YouTube’s CEO Susan Wojcicki has declared that they will “remove any content that goes against WHO recommendations” on the coronavirus pandemic, essentially censoring any opinion other than that of the World Health Organization.
This is not the first time YouTube has censored information with which it disagrees. Last year, the online streaming site said it would censor videos that do not agree with the United Nations Intergovernmental Panel on Climate Change’s exaggerated claims about global warming.
This move by YouTube sets a dangerous precedent for censorship and has the potential to restrict the flow of information from competing sources—something that has been essential to the discovery of both truths and falsehoods and so to the growth of knowledge.
If anything, YouTube should be cautious of WHO, and not the other sources. It was WHO that made big blunders.
In January, WHO declared that COVID-19 was not transmittable from humans to humans. WHO relayed the same information on its website, YouTube, and Twitter.
WHO tweeted, “Preliminary investigations conducted by the Chinese authorities have found no clear evidence of human-to-human transmission of the novel #coronavirus (2019-nCoV) identified in #Wuhan, #China.”
Three months down the line, the world finds itself in the midst of a catastrophic pandemic driven by human-to-human transmission.
Does YouTube care about this blatant error and how much it has cost governments and populations that were left unprepared because of it?
Instead, YouTube recognizes WHO as the ultimate authority on the COVID-19 pandemic and is ready to blindly censor any opinion contrary to WHO’s.
However, YouTube is not alone in this war on information. YouTube, Twitter, and Facebook removed posts by Brazilian President Jair Bolsonaro which contained information on the anti-malaria drug hydroxychloroquine.
There is absolutely nothing controversial about his posts, as the efficacy of the drug in treating COVID-19 is currently being tested by the United States Centers for Disease Control. The President of United States even requested India to release the drug to other countries, and India agreed.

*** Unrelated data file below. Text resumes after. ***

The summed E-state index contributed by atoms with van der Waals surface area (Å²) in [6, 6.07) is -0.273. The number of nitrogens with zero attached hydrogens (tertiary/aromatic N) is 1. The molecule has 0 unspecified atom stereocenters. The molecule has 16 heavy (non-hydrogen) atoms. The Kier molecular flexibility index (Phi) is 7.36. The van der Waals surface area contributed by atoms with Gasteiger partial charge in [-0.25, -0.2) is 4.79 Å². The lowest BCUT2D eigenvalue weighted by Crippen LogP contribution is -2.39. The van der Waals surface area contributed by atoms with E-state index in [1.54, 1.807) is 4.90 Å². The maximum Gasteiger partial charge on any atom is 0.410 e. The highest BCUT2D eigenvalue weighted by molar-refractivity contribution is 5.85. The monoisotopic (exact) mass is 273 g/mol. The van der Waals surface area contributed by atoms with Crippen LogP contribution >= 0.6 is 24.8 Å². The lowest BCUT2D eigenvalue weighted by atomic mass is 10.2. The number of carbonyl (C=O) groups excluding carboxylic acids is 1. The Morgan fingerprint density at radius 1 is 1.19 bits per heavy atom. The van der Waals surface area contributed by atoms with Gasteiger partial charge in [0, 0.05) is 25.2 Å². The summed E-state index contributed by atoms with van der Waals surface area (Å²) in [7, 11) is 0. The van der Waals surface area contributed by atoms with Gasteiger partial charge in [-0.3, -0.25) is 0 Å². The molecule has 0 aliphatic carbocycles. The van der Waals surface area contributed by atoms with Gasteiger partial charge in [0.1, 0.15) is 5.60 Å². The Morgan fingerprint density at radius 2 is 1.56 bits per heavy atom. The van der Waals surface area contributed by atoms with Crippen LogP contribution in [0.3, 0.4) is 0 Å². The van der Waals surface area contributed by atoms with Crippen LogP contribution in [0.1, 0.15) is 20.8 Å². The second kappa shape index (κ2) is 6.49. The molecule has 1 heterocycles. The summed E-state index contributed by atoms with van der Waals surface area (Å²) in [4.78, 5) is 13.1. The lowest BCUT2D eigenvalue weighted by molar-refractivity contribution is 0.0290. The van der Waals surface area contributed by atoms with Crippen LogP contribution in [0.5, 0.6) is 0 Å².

Interestingly, Twitter, Facebook, and YouTube did not ban the White House official briefings that contained information on hydroxychloroquine. So, social media CEOs get to choose who’s lucky and who’s not.
YouTube is known for courting controversy with censorship, especially on the issue of climate change.
In 2018, YouTube experimented with labeling videos that did not comply with the popular climate doomsday theory perpetrated by the United Nations and other climate alarmists.
Earlier this year, a Democrat senator demanded that YouTube take down videos that do not comply with the United Nation’s view on extreme climate change and its belief about an imminent climate doomsday.
YouTube is perilously close to being a science denier by choosing to promote only one side of the coin on issues of critical global socio-economic significance.
It is ironic that YouTube accuses those censored as spreading “misinformation” while simultaneously deciding to consider organizations like WHO and the UN as ultimate authorities despite their own serious errors on climate change and COVID-19.
Unchallenged, such censorship will cripple scientific discourse and the scientific progress that depends on it.